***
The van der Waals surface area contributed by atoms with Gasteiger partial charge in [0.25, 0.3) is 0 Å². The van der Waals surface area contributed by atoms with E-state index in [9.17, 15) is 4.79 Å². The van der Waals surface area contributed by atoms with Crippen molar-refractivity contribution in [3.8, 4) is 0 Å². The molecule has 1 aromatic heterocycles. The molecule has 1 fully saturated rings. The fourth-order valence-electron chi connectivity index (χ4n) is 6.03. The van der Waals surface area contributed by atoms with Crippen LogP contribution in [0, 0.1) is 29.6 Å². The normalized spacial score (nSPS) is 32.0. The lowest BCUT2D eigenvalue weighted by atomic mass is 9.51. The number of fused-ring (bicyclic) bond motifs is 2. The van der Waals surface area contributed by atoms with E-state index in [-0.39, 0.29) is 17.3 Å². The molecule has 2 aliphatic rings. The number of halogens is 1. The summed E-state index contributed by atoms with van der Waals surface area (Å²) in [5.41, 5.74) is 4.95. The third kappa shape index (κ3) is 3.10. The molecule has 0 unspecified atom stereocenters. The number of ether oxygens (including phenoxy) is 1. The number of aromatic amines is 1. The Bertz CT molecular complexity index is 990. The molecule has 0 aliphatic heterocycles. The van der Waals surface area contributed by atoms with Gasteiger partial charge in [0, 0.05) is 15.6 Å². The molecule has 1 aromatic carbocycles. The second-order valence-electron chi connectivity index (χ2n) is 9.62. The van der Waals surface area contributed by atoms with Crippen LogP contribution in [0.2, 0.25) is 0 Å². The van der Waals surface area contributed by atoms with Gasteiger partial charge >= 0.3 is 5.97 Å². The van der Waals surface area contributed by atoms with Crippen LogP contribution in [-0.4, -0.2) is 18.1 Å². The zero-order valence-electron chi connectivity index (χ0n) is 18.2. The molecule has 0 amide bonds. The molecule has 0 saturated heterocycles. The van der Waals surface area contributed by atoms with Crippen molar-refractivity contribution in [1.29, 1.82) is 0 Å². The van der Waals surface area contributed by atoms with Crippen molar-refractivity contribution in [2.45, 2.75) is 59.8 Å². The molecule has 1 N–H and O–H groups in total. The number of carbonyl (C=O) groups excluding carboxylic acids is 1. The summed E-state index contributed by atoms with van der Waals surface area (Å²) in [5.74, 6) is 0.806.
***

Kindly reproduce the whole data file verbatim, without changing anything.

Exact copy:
The van der Waals surface area contributed by atoms with Gasteiger partial charge in [0.25, 0.3) is 0 Å². The van der Waals surface area contributed by atoms with E-state index in [9.17, 15) is 4.79 Å². The van der Waals surface area contributed by atoms with Crippen molar-refractivity contribution in [3.8, 4) is 0 Å². The molecule has 1 aromatic heterocycles. The molecule has 1 fully saturated rings. The fourth-order valence-electron chi connectivity index (χ4n) is 6.03. The van der Waals surface area contributed by atoms with Crippen LogP contribution in [0, 0.1) is 29.6 Å². The normalized spacial score (nSPS) is 32.0. The lowest BCUT2D eigenvalue weighted by atomic mass is 9.51. The number of fused-ring (bicyclic) bond motifs is 2. The van der Waals surface area contributed by atoms with E-state index in [-0.39, 0.29) is 17.3 Å². The molecule has 2 aliphatic rings. The number of halogens is 1. The summed E-state index contributed by atoms with van der Waals surface area (Å²) in [5.41, 5.74) is 4.95. The third kappa shape index (κ3) is 3.10. The molecule has 0 unspecified atom stereocenters. The number of ether oxygens (including phenoxy) is 1. The number of aromatic amines is 1. The Bertz CT molecular complexity index is 990. The molecule has 0 aliphatic heterocycles. The van der Waals surface area contributed by atoms with Gasteiger partial charge in [0, 0.05) is 15.6 Å². The molecule has 1 aromatic carbocycles. The second-order valence-electron chi connectivity index (χ2n) is 9.62. The van der Waals surface area contributed by atoms with Crippen LogP contribution in [0.2, 0.25) is 0 Å². The van der Waals surface area contributed by atoms with Gasteiger partial charge >= 0.3 is 5.97 Å². The van der Waals surface area contributed by atoms with Crippen LogP contribution in [-0.4, -0.2) is 18.1 Å². The zero-order valence-electron chi connectivity index (χ0n) is 18.2. The molecule has 0 amide bonds. The molecule has 0 saturated heterocycles. The van der Waals surface area contributed by atoms with Crippen molar-refractivity contribution in [1.29, 1.82) is 0 Å². The van der Waals surface area contributed by atoms with Crippen molar-refractivity contribution in [2.45, 2.75) is 59.8 Å². The molecule has 1 N–H and O–H groups in total. The number of carbonyl (C=O) groups excluding carboxylic acids is 1. The summed E-state index contributed by atoms with van der Waals surface area (Å²) in [5.74, 6) is 0.806.